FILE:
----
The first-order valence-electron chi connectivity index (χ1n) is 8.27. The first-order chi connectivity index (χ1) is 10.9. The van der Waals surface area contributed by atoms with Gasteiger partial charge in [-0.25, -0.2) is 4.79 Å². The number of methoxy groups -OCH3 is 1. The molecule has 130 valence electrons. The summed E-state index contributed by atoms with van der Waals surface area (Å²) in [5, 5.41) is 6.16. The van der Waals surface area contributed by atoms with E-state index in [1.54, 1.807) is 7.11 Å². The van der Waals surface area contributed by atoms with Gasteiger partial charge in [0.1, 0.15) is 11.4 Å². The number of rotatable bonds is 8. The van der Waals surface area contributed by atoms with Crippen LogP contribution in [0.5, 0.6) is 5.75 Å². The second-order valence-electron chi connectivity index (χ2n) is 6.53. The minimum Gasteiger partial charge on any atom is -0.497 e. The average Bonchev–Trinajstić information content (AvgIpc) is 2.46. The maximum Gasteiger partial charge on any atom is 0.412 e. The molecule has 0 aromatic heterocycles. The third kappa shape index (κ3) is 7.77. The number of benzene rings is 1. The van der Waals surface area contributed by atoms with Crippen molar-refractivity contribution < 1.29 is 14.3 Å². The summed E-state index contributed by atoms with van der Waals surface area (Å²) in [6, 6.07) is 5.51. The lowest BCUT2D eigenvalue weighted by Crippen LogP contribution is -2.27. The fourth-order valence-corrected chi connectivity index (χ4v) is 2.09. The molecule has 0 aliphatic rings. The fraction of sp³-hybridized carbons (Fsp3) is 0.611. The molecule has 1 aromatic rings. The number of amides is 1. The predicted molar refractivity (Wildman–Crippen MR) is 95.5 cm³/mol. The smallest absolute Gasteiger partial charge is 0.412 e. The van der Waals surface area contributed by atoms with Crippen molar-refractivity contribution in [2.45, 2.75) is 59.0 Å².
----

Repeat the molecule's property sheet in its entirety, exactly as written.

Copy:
The first-order valence-electron chi connectivity index (χ1n) is 8.27. The first-order chi connectivity index (χ1) is 10.9. The van der Waals surface area contributed by atoms with Gasteiger partial charge in [-0.25, -0.2) is 4.79 Å². The number of methoxy groups -OCH3 is 1. The molecule has 130 valence electrons. The summed E-state index contributed by atoms with van der Waals surface area (Å²) in [5, 5.41) is 6.16. The van der Waals surface area contributed by atoms with E-state index in [1.54, 1.807) is 7.11 Å². The van der Waals surface area contributed by atoms with Gasteiger partial charge in [0.1, 0.15) is 11.4 Å². The number of rotatable bonds is 8. The van der Waals surface area contributed by atoms with Crippen LogP contribution in [0.5, 0.6) is 5.75 Å². The second-order valence-electron chi connectivity index (χ2n) is 6.53. The minimum Gasteiger partial charge on any atom is -0.497 e. The average Bonchev–Trinajstić information content (AvgIpc) is 2.46. The maximum Gasteiger partial charge on any atom is 0.412 e. The molecule has 0 aromatic heterocycles. The third kappa shape index (κ3) is 7.77. The number of benzene rings is 1. The van der Waals surface area contributed by atoms with Crippen molar-refractivity contribution < 1.29 is 14.3 Å². The summed E-state index contributed by atoms with van der Waals surface area (Å²) in [6, 6.07) is 5.51. The lowest BCUT2D eigenvalue weighted by Crippen LogP contribution is -2.27. The fourth-order valence-corrected chi connectivity index (χ4v) is 2.09. The molecule has 0 aliphatic rings. The fraction of sp³-hybridized carbons (Fsp3) is 0.611. The molecule has 1 aromatic rings. The number of amides is 1. The predicted molar refractivity (Wildman–Crippen MR) is 95.5 cm³/mol. The smallest absolute Gasteiger partial charge is 0.412 e. The van der Waals surface area contributed by atoms with Crippen molar-refractivity contribution in [2.45, 2.75) is 59.0 Å².